Class Notes: April 4, 2011

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Class Notes: April 4, 2011

 Notes for April 4, 2011: Reading Frankenstein

I.     Course keeping: Panel Reflections

  • Franklin20: thought it was useful, but didn’t like breaking up into small groups, with each person only getting a chance to speak once before quickly moving on
  • Shin1068111: there were some questions that panelists weren’t prepared to answer. Although, Professor Dalke pointed out that these questions had the potential to turn into interesting paper topics.
  • Merlin: liked the interconnections between different groups
  •  Overall Goal of the panel: broaden the discussion
  •  Suggestions:
  • M.aghazarian:  people could come up with specific roles to play within the panel framework
  • Prof. Dalke: worth it to keep playing with it?

 II.    Finishing third section of course

  • Looking at postings—common theme: eliminating distinctions between virtual and physical bodies: return to Haraway’s ideas: what still resonates? 
  • leamirella: Perhaps it’s more accessible now, as opposed to the abstract (when we first read her)
  • Bryn Mawr Outsider Spoof—Berthnians (?): species with 300 genders
  • Postings on novel for this week—respond to postings from MIT students (on sticky); try to make more of a conversation between two classes

 III.  Frankenstein: initial reactions

  • HillaryG: fun to read a novel—genre itself
  • Jlebouvier: stark contrast to film adaptations (where F.’s creature seems dumb, with no ability to learn language, and anger as sole emotion)—interiority more available
  • Tiffany: cool cyborgian element—Frankenstein as prototype for cyborg

IV.  Exercise: thinking about what authors would say about the novel we’ve read

  • How to integrate Frankenstein into a group: pick one of 5 authors and jot down notes about how they would foreground/celebrate/valorize etc. the novel
  • Haraway and Clark: cyborgian account; Roughgarden: diversity; Dull, West, Banales: Cosmetic Surgery; Parens and Hausman: surgical alteration of self; Turkle: represent self virtually; Rowe and Grobstein: presenting info; Hayles: roles of digital processing in your reading; Ada’s mom; Subramaniam: feminist science studies; Barad: entanglement, intra-action
  • Jlebouvier 1: couple of authors—Haraway and Roughgarden—monster as containing emotion and ability to learn—demonic, but has human traits; binary human/non-human. Gender of monster-> he? Reproductive capacity? He uses human-created pronoun; appears to be attracted to women, yet describes men as attractive/beautiful. Taught by humans that each gender should like the gender.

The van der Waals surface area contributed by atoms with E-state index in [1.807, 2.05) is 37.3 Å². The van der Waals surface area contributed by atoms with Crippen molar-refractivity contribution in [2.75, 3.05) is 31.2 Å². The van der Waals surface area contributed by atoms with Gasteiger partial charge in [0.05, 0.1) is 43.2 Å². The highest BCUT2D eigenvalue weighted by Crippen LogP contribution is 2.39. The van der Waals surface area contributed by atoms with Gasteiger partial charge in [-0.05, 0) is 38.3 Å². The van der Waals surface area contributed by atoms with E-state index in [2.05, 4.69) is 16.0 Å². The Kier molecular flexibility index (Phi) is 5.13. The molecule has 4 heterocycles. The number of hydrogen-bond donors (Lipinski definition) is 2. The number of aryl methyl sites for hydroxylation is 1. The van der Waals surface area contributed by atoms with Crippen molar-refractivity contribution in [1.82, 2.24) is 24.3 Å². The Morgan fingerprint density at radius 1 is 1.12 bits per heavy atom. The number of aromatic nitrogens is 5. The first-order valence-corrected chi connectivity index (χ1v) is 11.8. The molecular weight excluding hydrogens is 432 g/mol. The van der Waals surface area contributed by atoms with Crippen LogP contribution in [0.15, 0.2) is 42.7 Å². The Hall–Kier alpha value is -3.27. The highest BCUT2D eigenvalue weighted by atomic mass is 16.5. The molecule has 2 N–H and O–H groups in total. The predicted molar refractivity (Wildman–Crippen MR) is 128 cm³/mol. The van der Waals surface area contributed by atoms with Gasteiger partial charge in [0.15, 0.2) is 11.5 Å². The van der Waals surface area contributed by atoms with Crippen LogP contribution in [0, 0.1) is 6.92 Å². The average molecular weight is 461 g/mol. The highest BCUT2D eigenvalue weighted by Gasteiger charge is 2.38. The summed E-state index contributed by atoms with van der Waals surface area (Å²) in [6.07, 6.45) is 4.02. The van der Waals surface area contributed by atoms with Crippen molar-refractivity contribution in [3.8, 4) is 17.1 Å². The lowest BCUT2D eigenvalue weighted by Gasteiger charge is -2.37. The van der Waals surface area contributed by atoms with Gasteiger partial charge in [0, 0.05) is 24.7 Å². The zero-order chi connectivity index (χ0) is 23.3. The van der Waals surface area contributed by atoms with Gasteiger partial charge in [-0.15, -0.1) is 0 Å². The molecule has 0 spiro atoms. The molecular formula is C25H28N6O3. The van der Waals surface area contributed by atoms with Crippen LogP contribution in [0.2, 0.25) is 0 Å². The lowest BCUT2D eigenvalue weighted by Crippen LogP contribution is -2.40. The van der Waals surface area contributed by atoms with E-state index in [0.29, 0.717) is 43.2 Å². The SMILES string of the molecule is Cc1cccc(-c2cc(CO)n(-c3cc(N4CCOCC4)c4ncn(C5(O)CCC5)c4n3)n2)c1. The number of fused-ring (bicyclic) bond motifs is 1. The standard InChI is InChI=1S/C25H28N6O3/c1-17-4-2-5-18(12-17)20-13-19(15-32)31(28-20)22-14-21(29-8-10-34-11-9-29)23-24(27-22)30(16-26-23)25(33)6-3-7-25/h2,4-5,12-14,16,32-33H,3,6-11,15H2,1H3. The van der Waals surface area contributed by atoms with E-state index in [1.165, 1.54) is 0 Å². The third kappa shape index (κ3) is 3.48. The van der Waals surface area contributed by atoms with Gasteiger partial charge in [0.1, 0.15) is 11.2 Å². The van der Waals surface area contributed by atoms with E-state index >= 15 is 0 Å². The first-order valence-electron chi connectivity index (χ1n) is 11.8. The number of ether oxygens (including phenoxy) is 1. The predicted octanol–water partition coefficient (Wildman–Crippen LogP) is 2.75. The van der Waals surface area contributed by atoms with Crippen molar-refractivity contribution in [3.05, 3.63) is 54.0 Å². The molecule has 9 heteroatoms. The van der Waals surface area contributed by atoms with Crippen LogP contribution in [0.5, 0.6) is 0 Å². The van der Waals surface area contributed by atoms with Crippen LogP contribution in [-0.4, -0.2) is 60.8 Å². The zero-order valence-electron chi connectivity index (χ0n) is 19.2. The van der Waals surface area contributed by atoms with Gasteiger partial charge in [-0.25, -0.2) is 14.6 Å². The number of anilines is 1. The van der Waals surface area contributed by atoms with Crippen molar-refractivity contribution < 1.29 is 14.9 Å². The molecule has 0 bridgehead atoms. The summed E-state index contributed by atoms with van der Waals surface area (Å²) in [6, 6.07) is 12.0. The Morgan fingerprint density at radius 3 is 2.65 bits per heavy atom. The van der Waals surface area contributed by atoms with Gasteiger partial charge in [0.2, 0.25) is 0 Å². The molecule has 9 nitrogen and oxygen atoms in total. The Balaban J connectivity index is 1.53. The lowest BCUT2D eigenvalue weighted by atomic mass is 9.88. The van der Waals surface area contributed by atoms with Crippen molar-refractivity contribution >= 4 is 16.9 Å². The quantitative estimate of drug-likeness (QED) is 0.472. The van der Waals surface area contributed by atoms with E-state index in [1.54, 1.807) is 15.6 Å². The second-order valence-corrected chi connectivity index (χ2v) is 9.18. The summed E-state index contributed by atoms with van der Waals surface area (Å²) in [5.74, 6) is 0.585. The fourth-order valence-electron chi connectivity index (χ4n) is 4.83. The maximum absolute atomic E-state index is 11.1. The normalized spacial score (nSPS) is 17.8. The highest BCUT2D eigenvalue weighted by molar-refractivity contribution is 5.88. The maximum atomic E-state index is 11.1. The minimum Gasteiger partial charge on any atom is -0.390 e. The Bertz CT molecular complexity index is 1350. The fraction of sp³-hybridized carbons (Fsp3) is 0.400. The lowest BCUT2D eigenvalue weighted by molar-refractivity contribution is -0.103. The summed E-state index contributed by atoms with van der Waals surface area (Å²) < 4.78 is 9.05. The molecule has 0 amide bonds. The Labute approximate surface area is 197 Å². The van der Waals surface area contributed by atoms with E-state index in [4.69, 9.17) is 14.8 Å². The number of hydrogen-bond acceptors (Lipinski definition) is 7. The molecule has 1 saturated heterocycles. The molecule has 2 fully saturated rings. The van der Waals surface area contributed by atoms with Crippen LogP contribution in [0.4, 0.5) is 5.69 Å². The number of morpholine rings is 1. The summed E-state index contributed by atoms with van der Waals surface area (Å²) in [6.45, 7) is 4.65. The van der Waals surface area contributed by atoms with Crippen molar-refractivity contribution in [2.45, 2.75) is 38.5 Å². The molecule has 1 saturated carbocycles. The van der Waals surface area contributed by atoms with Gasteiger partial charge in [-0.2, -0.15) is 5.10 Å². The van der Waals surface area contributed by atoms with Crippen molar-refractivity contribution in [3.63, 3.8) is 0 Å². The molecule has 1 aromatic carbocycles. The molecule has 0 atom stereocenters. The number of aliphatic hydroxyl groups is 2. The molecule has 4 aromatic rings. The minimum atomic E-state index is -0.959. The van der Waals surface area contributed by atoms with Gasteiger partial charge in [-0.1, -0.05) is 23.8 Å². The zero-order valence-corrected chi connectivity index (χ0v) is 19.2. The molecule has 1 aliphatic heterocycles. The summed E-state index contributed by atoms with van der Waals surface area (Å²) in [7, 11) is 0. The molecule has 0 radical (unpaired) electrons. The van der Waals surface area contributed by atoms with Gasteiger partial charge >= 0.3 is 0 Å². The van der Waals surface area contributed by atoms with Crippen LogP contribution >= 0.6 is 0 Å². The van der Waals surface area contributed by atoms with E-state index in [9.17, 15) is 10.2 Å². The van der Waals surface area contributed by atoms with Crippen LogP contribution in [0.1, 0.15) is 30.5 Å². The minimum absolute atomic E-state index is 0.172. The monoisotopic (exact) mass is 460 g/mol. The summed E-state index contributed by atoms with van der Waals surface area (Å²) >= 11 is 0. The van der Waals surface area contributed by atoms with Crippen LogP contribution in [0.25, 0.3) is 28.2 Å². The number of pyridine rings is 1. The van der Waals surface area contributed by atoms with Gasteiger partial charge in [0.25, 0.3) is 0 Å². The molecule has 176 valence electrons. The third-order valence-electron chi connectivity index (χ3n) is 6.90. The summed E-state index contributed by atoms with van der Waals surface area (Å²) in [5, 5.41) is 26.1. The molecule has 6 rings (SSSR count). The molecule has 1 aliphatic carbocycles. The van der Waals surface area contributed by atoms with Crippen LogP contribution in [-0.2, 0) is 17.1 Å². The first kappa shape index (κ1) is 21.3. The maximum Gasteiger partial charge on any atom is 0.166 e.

• Barad-> How do we know he’s not being honest? Why can’t he have a companion? (Prof. Dalke-> epistemological concerns come into play). Roughgarden: species diversity—what this is
  • Fawei: observer is part of phenomenon (Barad). Frankenstein always trying to get away from monster, monster comes closer. Romantic notions. Barad: end product is humans are part of nature, already entangled with it. Dalke: critique of rationalism—fits into Romantic framework
  • M.aghazarian: Roughgarden would have wanted monster to reproduce. Monster wanted a companion. Victor was worried about reproduction. What Frankenstein must have thought of himself to think he could create a new reproductive species.
  • Jlebouvier: semi-implied that he wants to reproduce
  • Riki: very small gene pool- they’d have to “start” the diversity—just two members
  • Jlebouvier—monster is built from scraps, child wouldn’t be made out of scraps—more humanlike offspring?
  • Tangerines: creating creature—monster as ‘everyman’. ‘Creature’ as representative of everyone—different parts more diverse? Different pieces put together—using pre-made scraps, following a model. Taking Ada’s story as a lens to read F.
  • Shin1068111: scientific perspective/ curiosity—uncontrolled variables
  • MissArcher2: consequences of thinking you can supersede natural processes—might feel kinship to victor: comparing Emmy’s daughter to creature
  • Spreston: Dull, West and Benales: necessity of surgery—nice, compassionate people won’t speak to Frankenstein—can’t see passed deformity—humanizing qualities of surgery